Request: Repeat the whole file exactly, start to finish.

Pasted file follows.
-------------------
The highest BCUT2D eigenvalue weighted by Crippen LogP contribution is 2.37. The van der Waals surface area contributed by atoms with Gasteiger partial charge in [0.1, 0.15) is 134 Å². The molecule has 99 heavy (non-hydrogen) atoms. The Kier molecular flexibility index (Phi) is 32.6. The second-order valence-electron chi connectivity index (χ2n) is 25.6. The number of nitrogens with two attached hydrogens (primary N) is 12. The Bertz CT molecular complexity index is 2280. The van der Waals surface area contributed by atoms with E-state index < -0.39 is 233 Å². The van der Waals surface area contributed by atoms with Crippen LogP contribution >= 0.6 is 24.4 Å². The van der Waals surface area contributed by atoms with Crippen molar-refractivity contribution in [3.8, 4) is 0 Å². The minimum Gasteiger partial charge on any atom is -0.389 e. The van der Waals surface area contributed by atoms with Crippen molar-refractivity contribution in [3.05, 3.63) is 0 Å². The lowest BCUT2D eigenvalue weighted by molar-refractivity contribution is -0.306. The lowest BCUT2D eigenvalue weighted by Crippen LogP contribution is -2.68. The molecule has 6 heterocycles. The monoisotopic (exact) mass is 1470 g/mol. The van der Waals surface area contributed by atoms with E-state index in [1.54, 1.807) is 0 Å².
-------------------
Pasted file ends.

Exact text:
The highest BCUT2D eigenvalue weighted by Crippen LogP contribution is 2.37. The van der Waals surface area contributed by atoms with Gasteiger partial charge in [0.1, 0.15) is 134 Å². The molecule has 99 heavy (non-hydrogen) atoms. The Kier molecular flexibility index (Phi) is 32.6. The second-order valence-electron chi connectivity index (χ2n) is 25.6. The number of nitrogens with two attached hydrogens (primary N) is 12. The Bertz CT molecular complexity index is 2280. The van der Waals surface area contributed by atoms with E-state index < -0.39 is 233 Å². The van der Waals surface area contributed by atoms with Crippen LogP contribution >= 0.6 is 24.4 Å². The van der Waals surface area contributed by atoms with Crippen molar-refractivity contribution in [3.8, 4) is 0 Å². The minimum Gasteiger partial charge on any atom is -0.389 e. The van der Waals surface area contributed by atoms with Crippen molar-refractivity contribution in [3.05, 3.63) is 0 Å². The lowest BCUT2D eigenvalue weighted by molar-refractivity contribution is -0.306. The lowest BCUT2D eigenvalue weighted by Crippen LogP contribution is -2.68. The molecule has 6 heterocycles. The monoisotopic (exact) mass is 1470 g/mol. The van der Waals surface area contributed by atoms with E-state index in [1.54, 1.807) is 0 Å².